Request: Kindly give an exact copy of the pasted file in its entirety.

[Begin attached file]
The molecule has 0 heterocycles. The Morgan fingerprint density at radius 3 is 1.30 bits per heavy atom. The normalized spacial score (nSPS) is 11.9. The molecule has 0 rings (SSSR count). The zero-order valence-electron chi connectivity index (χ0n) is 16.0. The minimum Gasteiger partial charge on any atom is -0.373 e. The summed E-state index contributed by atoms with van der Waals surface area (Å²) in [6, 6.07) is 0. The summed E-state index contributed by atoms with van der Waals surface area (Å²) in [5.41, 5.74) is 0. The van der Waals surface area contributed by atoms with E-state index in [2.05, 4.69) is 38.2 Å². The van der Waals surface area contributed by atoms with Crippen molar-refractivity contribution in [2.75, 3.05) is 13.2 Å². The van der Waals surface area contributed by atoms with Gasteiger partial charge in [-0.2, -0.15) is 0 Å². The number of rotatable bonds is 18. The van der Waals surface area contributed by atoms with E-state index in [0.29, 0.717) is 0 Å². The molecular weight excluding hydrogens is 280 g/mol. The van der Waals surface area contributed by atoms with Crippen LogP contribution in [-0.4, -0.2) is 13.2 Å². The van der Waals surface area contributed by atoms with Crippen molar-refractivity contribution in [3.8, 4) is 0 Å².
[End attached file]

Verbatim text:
The molecule has 0 heterocycles. The Morgan fingerprint density at radius 3 is 1.30 bits per heavy atom. The normalized spacial score (nSPS) is 11.9. The molecule has 0 rings (SSSR count). The zero-order valence-electron chi connectivity index (χ0n) is 16.0. The minimum Gasteiger partial charge on any atom is -0.373 e. The summed E-state index contributed by atoms with van der Waals surface area (Å²) in [6, 6.07) is 0. The summed E-state index contributed by atoms with van der Waals surface area (Å²) in [5.41, 5.74) is 0. The van der Waals surface area contributed by atoms with E-state index in [2.05, 4.69) is 38.2 Å². The van der Waals surface area contributed by atoms with Crippen molar-refractivity contribution in [2.75, 3.05) is 13.2 Å². The van der Waals surface area contributed by atoms with Gasteiger partial charge in [-0.2, -0.15) is 0 Å². The number of rotatable bonds is 18. The van der Waals surface area contributed by atoms with E-state index in [0.29, 0.717) is 0 Å². The molecular weight excluding hydrogens is 280 g/mol. The van der Waals surface area contributed by atoms with Crippen LogP contribution in [-0.4, -0.2) is 13.2 Å². The van der Waals surface area contributed by atoms with Crippen molar-refractivity contribution in [3.8, 4) is 0 Å².